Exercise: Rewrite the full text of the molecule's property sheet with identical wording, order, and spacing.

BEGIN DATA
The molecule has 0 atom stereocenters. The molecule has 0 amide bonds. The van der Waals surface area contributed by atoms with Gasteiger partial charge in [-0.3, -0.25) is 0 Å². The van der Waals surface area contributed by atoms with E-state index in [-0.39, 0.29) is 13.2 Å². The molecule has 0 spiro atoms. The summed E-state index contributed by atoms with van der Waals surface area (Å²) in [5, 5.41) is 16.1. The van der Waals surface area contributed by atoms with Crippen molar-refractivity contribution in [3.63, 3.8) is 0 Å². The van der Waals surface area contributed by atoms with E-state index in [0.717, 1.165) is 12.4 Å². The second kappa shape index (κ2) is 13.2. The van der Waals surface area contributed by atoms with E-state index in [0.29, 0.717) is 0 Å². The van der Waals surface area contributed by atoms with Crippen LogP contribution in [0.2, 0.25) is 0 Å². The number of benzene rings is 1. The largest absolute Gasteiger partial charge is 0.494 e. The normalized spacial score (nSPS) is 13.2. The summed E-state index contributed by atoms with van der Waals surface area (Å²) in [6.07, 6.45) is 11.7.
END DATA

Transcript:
The molecule has 0 atom stereocenters. The molecule has 0 amide bonds. The van der Waals surface area contributed by atoms with Gasteiger partial charge in [-0.3, -0.25) is 0 Å². The van der Waals surface area contributed by atoms with E-state index in [-0.39, 0.29) is 13.2 Å². The molecule has 0 spiro atoms. The summed E-state index contributed by atoms with van der Waals surface area (Å²) in [5, 5.41) is 16.1. The van der Waals surface area contributed by atoms with Crippen molar-refractivity contribution in [3.63, 3.8) is 0 Å². The van der Waals surface area contributed by atoms with E-state index in [0.717, 1.165) is 12.4 Å². The second kappa shape index (κ2) is 13.2. The van der Waals surface area contributed by atoms with E-state index in [0.29, 0.717) is 0 Å². The van der Waals surface area contributed by atoms with Crippen LogP contribution in [0.2, 0.25) is 0 Å². The number of benzene rings is 1. The largest absolute Gasteiger partial charge is 0.494 e. The normalized spacial score (nSPS) is 13.2. The summed E-state index contributed by atoms with van der Waals surface area (Å²) in [6.07, 6.45) is 11.7.